I got in to the routine of getting up early, going to class, having a late lunch and then a siesta before studying some. Then of course it was off to the Plaza to meet up with new friends and eat and drink and generally enjoy the city and company.

I was both relieved and a little sad to be leaving. I loved Salamanca. More than any other city I walked through over the past 2 months while on the Camino de Santiago.

I made some wonderful friends in class, who were all in Salamanca for between 3 and 12 weeks for their Spanish studies. I was sad to be leaving them after only one week. Once again though, I realize that I only get to experience the tinge of sadness to be leaving them, because I had the pleasure of meeting and spending time with them in the first place. I look forward to seeing them in Holland, Switzerland and New Zealand sometime in the future.

Is it for you?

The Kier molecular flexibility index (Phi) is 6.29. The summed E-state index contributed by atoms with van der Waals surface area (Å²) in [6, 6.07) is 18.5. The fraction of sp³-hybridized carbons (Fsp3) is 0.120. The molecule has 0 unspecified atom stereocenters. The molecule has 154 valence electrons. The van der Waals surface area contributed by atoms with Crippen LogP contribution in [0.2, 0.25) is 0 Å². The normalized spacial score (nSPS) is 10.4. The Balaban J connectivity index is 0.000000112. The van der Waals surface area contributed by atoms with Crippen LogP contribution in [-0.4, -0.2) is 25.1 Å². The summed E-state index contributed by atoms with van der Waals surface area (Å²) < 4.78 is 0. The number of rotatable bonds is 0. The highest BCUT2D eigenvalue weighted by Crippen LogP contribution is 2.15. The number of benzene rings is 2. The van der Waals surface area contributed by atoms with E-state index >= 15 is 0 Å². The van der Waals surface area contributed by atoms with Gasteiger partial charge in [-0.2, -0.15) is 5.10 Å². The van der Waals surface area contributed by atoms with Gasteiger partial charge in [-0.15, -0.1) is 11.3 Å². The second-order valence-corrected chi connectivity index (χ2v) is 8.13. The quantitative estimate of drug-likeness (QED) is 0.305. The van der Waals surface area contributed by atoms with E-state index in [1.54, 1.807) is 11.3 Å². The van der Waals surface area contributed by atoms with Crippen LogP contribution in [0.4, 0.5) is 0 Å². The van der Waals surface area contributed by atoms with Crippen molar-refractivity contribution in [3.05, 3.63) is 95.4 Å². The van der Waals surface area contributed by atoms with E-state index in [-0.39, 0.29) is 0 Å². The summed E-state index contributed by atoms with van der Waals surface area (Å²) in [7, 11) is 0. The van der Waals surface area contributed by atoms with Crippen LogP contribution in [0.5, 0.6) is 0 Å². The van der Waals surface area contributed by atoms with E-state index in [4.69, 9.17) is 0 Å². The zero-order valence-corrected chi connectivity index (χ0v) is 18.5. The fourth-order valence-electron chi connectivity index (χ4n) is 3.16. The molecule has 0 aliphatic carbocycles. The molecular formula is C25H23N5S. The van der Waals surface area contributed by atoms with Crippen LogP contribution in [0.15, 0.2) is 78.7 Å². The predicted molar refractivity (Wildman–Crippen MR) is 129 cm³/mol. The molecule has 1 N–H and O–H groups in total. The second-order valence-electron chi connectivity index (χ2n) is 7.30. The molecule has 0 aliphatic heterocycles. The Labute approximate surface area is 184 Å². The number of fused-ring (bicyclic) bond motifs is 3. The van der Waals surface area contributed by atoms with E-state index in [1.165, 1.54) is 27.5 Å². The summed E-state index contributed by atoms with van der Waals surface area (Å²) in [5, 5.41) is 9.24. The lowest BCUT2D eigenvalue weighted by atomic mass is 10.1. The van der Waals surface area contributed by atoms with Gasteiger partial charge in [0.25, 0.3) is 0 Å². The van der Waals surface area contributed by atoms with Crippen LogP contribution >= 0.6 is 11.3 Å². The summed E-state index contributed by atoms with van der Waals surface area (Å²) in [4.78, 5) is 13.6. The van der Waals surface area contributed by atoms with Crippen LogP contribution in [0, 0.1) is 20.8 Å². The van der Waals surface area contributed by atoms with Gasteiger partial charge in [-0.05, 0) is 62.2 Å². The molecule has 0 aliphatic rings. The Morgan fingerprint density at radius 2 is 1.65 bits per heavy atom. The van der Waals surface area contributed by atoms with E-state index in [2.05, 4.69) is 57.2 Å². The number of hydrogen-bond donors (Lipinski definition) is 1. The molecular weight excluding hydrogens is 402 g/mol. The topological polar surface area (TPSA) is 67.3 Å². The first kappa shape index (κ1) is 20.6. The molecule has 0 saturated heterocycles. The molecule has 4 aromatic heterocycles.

If you’ve ever thought about learning a foreign language in a foreign country, I can only say that it is definitely an experience and one that will challenge, and in all likelihood, delight you, if you can keep your focus on the moment in front of you. It might also be overwhelming at times, you’ll probably swear under your breath in class (or on the odd occasion, out loud) and you will likely meet new lifelong friends from all over the world. I can only guarantee one thing though – and that is that you will, most definitely, stretch that comfort zone of yours. You might even lose sight of it for a while you’ll be so far out of it, but you will find it again. Because you will grow to meet it and it will forever remain stretched because of your courage to allow yourself to lose sight of it for a time.


Roman Bridge
Old town Salamanca and the Roman Bridge

Adios for now

So for now, I’ll hang up my Spanish text book and head off for a month of travel around Spain and Portugal where maybe, just maybe, I can use some of the language skills I have learnt this week.